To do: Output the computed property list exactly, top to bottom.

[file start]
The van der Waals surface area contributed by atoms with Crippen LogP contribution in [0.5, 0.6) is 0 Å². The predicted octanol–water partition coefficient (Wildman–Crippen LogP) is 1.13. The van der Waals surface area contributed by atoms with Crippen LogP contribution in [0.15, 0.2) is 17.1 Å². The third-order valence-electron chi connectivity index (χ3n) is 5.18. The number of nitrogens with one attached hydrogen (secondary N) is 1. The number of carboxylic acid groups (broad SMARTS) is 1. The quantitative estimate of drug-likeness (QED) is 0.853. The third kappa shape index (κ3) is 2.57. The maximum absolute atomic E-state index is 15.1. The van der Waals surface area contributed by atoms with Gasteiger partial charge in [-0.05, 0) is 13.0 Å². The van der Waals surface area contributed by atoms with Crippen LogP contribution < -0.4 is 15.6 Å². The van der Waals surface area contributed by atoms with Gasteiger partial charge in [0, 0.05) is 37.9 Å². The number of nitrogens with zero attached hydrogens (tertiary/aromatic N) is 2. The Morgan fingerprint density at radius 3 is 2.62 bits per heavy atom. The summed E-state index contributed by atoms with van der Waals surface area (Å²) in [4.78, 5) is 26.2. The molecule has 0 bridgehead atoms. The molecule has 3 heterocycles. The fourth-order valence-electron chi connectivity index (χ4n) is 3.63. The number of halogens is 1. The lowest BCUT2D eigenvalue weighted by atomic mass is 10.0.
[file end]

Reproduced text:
The van der Waals surface area contributed by atoms with Crippen LogP contribution in [0.5, 0.6) is 0 Å². The predicted octanol–water partition coefficient (Wildman–Crippen LogP) is 1.13. The van der Waals surface area contributed by atoms with Crippen LogP contribution in [0.15, 0.2) is 17.1 Å². The third-order valence-electron chi connectivity index (χ3n) is 5.18. The number of nitrogens with one attached hydrogen (secondary N) is 1. The number of carboxylic acid groups (broad SMARTS) is 1. The quantitative estimate of drug-likeness (QED) is 0.853. The third kappa shape index (κ3) is 2.57. The maximum absolute atomic E-state index is 15.1. The van der Waals surface area contributed by atoms with Gasteiger partial charge in [-0.05, 0) is 13.0 Å². The van der Waals surface area contributed by atoms with Crippen LogP contribution < -0.4 is 15.6 Å². The van der Waals surface area contributed by atoms with Gasteiger partial charge in [0, 0.05) is 37.9 Å². The number of nitrogens with zero attached hydrogens (tertiary/aromatic N) is 2. The Morgan fingerprint density at radius 3 is 2.62 bits per heavy atom. The summed E-state index contributed by atoms with van der Waals surface area (Å²) in [4.78, 5) is 26.2. The molecule has 0 bridgehead atoms. The molecule has 3 heterocycles. The fourth-order valence-electron chi connectivity index (χ4n) is 3.63. The number of halogens is 1. The lowest BCUT2D eigenvalue weighted by atomic mass is 10.0.